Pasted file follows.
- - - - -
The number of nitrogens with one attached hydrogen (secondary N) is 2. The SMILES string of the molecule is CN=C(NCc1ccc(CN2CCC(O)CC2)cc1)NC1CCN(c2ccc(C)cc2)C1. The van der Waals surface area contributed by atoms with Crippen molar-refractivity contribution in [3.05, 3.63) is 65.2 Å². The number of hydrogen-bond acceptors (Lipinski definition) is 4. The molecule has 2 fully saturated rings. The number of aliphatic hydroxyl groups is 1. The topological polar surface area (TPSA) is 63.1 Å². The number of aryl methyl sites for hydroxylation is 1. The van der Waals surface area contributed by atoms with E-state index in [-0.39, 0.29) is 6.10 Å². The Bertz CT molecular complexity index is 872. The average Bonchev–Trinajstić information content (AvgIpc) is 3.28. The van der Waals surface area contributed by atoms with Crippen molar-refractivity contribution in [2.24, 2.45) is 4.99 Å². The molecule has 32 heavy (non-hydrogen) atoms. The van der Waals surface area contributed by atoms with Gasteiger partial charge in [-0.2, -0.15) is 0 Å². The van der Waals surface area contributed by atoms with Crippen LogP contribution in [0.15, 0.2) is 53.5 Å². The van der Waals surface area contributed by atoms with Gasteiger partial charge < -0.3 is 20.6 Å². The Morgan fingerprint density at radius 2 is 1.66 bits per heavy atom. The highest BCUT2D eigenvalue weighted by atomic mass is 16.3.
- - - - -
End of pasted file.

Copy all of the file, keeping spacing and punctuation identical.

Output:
The number of nitrogens with one attached hydrogen (secondary N) is 2. The SMILES string of the molecule is CN=C(NCc1ccc(CN2CCC(O)CC2)cc1)NC1CCN(c2ccc(C)cc2)C1. The van der Waals surface area contributed by atoms with Crippen molar-refractivity contribution in [3.05, 3.63) is 65.2 Å². The number of hydrogen-bond acceptors (Lipinski definition) is 4. The molecule has 2 fully saturated rings. The number of aliphatic hydroxyl groups is 1. The topological polar surface area (TPSA) is 63.1 Å². The number of aryl methyl sites for hydroxylation is 1. The van der Waals surface area contributed by atoms with E-state index in [-0.39, 0.29) is 6.10 Å². The Bertz CT molecular complexity index is 872. The average Bonchev–Trinajstić information content (AvgIpc) is 3.28. The van der Waals surface area contributed by atoms with Crippen molar-refractivity contribution in [2.24, 2.45) is 4.99 Å². The molecule has 32 heavy (non-hydrogen) atoms. The van der Waals surface area contributed by atoms with Gasteiger partial charge in [-0.2, -0.15) is 0 Å². The van der Waals surface area contributed by atoms with Crippen LogP contribution in [0.15, 0.2) is 53.5 Å². The van der Waals surface area contributed by atoms with Gasteiger partial charge < -0.3 is 20.6 Å². The Morgan fingerprint density at radius 2 is 1.66 bits per heavy atom. The highest BCUT2D eigenvalue weighted by atomic mass is 16.3.